Rye whiskey is gaining a lot of attention again, so we are seeing more and more come to market with some exciting results.
At its heart, rye whiskey must be made from at least 51% rye grain. Ryes typically have a drier, spicier, slightly grassier finish than their sweeter bourbon cousins. For American ryes, they are distilled at a maximum of 160 proof (80% alcohol by volume or ABV) and asged in charred, vigin (or unused) oak barrels. If it was barreled at 125 proof or less for at least two years and not blended with other spirits, then it can be labeled a "straight rye." Straight ryes are a fantastic way to experience what rye can add to your home bar or your favorite whiskey cocktails.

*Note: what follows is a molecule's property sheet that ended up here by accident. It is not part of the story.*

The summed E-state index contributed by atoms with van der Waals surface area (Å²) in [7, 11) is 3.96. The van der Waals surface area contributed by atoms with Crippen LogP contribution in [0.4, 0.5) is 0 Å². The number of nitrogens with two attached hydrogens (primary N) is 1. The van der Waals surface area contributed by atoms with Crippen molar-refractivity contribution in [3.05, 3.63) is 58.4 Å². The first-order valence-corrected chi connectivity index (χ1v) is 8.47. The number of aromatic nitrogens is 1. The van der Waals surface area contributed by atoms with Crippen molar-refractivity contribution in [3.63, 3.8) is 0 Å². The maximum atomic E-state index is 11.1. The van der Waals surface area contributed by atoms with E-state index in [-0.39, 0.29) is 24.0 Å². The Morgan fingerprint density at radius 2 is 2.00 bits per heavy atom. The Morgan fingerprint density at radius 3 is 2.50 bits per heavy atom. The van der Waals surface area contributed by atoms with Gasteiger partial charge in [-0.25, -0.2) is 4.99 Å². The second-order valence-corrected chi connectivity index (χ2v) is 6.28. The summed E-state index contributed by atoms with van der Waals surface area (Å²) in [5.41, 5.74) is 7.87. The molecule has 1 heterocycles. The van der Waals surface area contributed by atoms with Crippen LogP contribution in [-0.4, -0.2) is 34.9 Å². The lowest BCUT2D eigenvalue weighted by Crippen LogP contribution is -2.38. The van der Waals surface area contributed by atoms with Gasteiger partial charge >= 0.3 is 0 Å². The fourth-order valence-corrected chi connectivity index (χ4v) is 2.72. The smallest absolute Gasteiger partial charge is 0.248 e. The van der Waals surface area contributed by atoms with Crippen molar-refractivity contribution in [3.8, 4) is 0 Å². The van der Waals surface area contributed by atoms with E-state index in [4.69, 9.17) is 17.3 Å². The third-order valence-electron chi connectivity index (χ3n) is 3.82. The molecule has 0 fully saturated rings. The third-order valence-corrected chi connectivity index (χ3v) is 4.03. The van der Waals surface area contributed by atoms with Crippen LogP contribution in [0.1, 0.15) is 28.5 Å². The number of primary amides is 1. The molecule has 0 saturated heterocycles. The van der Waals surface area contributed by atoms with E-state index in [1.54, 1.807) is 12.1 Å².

Rye was one of the first American whiskeys since rye grows well in otherwise poor soil and was already familiar to the Eastern European immigrants who helped settle the early eastern states and territories. Well before we were a bourbon-producing country, rye was our distinctly American spirit. If you are already a fan of cocktails like the Manhattan, Whiskey Sours, or the Old Fashioned, rye was the whiskey on which they were based. Going back to your roots is always good, so spend some time getting acquainted with these American classics.